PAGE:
Re: [Intel-IOMMU 02/10] Library routine for pre-allocat poolhandling

From: Andrew Morton
Date: Fri Jun 08 2007 - 15:01:41 EST

On Fri, 8 Jun 2007 11:21:57 -0700
"Keshavamurthy, Anil S" <anil.s.keshavamurthy@xxxxxxxxx> wrote:

> On Thu, Jun 07, 2007 at 04:27:26PM -0700, Andrew Morton wrote:
> > On Wed, 06 Jun 2007 11:57:00 -0700
> > anil.s.keshavamurthy@xxxxxxxxx wrote:
> >
> > > Signed-off-by: Anil S Keshavamurthy <anil.s.keshavamurthy@xxxxxxxxx>
> >
> > That was a terse changelog.
> >
> > Obvious question: how does this differ from mempools, and would it be
> > better to fill in any gaps in mempool functionality instead of
> > implementing something similar-looking?
> Very good question. Mempool pre-allocates the elements
> to the required minimum count size during its initilization time.
> However when mempool_alloc() is called it tries to obtain the
> element from OS and if that fails then it looks for the element in
> its pool. If there are no elements in its pool and if the gpf_t
> flags says it can wait then it waits untill someone puts the element
> back to pool, else if gpf_t flag say it can;t wait then it returns NULL.
> In other words, mempool acts as *emergency* pool, i.e only if the OS fails
> to allocate the required memory, then the pool object is used.
> In the IOMMU case, we need exactly opposite of what mempool provides,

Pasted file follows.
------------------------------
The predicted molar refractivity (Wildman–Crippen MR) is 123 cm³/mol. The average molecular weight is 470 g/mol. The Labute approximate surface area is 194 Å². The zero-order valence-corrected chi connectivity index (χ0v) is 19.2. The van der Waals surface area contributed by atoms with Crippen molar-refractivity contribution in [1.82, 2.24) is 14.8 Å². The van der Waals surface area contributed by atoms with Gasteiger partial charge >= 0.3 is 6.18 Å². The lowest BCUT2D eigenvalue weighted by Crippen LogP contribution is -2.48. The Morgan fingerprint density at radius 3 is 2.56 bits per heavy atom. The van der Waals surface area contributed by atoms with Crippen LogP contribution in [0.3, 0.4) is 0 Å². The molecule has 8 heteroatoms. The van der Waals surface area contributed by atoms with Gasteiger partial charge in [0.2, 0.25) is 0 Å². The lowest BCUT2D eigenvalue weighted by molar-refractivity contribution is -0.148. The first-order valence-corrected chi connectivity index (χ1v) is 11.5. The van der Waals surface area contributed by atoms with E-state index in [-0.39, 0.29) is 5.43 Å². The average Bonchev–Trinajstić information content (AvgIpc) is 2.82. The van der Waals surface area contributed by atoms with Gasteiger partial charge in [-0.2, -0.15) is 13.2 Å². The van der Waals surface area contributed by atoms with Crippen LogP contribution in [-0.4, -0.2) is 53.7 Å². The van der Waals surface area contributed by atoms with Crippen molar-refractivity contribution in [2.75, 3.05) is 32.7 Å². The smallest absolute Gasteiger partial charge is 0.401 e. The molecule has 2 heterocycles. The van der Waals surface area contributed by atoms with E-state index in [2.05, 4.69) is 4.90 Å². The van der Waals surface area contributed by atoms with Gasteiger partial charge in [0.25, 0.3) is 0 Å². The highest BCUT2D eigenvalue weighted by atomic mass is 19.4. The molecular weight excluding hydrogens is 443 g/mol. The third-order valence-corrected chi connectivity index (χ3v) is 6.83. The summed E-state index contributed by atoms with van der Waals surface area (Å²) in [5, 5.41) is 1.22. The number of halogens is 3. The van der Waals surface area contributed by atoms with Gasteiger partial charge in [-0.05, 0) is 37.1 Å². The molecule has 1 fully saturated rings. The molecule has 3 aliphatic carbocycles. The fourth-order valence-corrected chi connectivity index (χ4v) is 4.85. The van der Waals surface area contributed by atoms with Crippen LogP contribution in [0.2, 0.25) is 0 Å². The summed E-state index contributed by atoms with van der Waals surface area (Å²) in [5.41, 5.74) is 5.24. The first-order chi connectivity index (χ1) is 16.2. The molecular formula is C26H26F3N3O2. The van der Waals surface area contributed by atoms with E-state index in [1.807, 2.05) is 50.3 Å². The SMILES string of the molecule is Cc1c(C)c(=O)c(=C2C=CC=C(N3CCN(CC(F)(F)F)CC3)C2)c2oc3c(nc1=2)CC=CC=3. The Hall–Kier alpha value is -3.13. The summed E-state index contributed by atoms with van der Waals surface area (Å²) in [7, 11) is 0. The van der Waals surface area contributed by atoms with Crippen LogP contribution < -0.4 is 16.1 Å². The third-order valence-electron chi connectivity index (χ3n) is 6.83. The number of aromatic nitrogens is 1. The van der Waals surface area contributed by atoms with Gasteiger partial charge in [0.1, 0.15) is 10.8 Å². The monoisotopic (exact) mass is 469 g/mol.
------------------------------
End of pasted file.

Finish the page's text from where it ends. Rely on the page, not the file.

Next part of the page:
> i.e we always want to look for the element in the pool and if the pool
> has no element then go to OS as a worst case. This resource pool
> library routines do the same. Again, this resource pools
> grows and shrinks automatically to maintain the minimum pool
> elements in the background. I am not sure whether this totally
> opposite functionality of mempools and resource pools can be
> merged.


If resource pools are not designed to provide extra robustness via an
emergency pool, then what _are_ they designed for? (Boy this is a hard way
to write a changelog!)

> In fact the very first version of this IOMMU patch used mempools
> and the performance was worse because mempool did not help as
> IOMMU did a very frequent alloc and free of pool objects and
> every call to alloc/free used to go to os. Andi Kleen,
> noticied and told us that mempool usage for IOMMU is wrong and
> hence we came up with resource pool concept.

You _seem_ to be saying that the resource pools are there purely for
alloc/free performance reasons. If so, I'd be skeptical: slab is pretty
darned fast.

> >
> > The changelog very much should describe all this, as well as explaining
> > what the dynamic behaviour of this new thing is, and what applications are
> > envisaged, what problems it solves, etc, etc.
> I can gladly update the changelog if the resource pool concept is
> approved. I will fix all the below minor comments.
> I envision that this might be useful for all vendor's (IBM, AMD, Intel, etc) IOMMU driver
> and for any kernel component which does lots of dynamic alloc/free an object of same size.

That's what kmem_cache_alloc() is for?!?!
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